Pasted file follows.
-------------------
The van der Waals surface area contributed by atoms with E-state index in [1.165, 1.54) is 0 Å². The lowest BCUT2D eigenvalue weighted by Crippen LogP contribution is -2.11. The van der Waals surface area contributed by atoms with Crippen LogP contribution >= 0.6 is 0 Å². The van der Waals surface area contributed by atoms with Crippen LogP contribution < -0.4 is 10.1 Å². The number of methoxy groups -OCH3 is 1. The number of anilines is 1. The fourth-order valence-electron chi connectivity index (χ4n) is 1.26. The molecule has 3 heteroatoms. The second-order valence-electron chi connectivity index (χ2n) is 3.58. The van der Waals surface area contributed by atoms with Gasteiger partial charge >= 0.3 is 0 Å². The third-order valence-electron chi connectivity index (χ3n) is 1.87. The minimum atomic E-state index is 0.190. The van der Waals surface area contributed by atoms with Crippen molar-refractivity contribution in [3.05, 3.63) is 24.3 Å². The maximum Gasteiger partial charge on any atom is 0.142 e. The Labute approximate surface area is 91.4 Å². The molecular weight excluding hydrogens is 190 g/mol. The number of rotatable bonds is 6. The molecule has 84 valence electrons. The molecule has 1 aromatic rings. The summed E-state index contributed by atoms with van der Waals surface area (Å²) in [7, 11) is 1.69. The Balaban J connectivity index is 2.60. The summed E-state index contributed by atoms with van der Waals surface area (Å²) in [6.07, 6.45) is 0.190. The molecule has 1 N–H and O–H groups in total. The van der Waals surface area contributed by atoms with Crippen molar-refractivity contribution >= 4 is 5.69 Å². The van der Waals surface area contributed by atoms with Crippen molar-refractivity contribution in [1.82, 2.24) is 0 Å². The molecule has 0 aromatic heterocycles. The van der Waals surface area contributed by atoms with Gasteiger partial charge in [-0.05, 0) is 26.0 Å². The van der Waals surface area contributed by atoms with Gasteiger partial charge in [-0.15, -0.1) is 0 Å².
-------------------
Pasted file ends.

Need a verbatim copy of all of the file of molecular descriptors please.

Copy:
The van der Waals surface area contributed by atoms with E-state index in [1.165, 1.54) is 0 Å². The lowest BCUT2D eigenvalue weighted by Crippen LogP contribution is -2.11. The van der Waals surface area contributed by atoms with Crippen LogP contribution >= 0.6 is 0 Å². The van der Waals surface area contributed by atoms with Crippen LogP contribution < -0.4 is 10.1 Å². The number of methoxy groups -OCH3 is 1. The number of anilines is 1. The fourth-order valence-electron chi connectivity index (χ4n) is 1.26. The molecule has 3 heteroatoms. The second-order valence-electron chi connectivity index (χ2n) is 3.58. The van der Waals surface area contributed by atoms with Gasteiger partial charge >= 0.3 is 0 Å². The third-order valence-electron chi connectivity index (χ3n) is 1.87. The minimum atomic E-state index is 0.190. The van der Waals surface area contributed by atoms with Crippen molar-refractivity contribution in [3.05, 3.63) is 24.3 Å². The maximum Gasteiger partial charge on any atom is 0.142 e. The Labute approximate surface area is 91.4 Å². The molecular weight excluding hydrogens is 190 g/mol. The number of rotatable bonds is 6. The molecule has 84 valence electrons. The molecule has 1 aromatic rings. The summed E-state index contributed by atoms with van der Waals surface area (Å²) in [7, 11) is 1.69. The Balaban J connectivity index is 2.60. The summed E-state index contributed by atoms with van der Waals surface area (Å²) in [6.07, 6.45) is 0.190. The molecule has 1 N–H and O–H groups in total. The van der Waals surface area contributed by atoms with Crippen molar-refractivity contribution >= 4 is 5.69 Å². The van der Waals surface area contributed by atoms with Crippen molar-refractivity contribution in [1.82, 2.24) is 0 Å². The molecule has 0 aromatic heterocycles. The van der Waals surface area contributed by atoms with Gasteiger partial charge in [-0.05, 0) is 26.0 Å². The van der Waals surface area contributed by atoms with Gasteiger partial charge in [-0.15, -0.1) is 0 Å².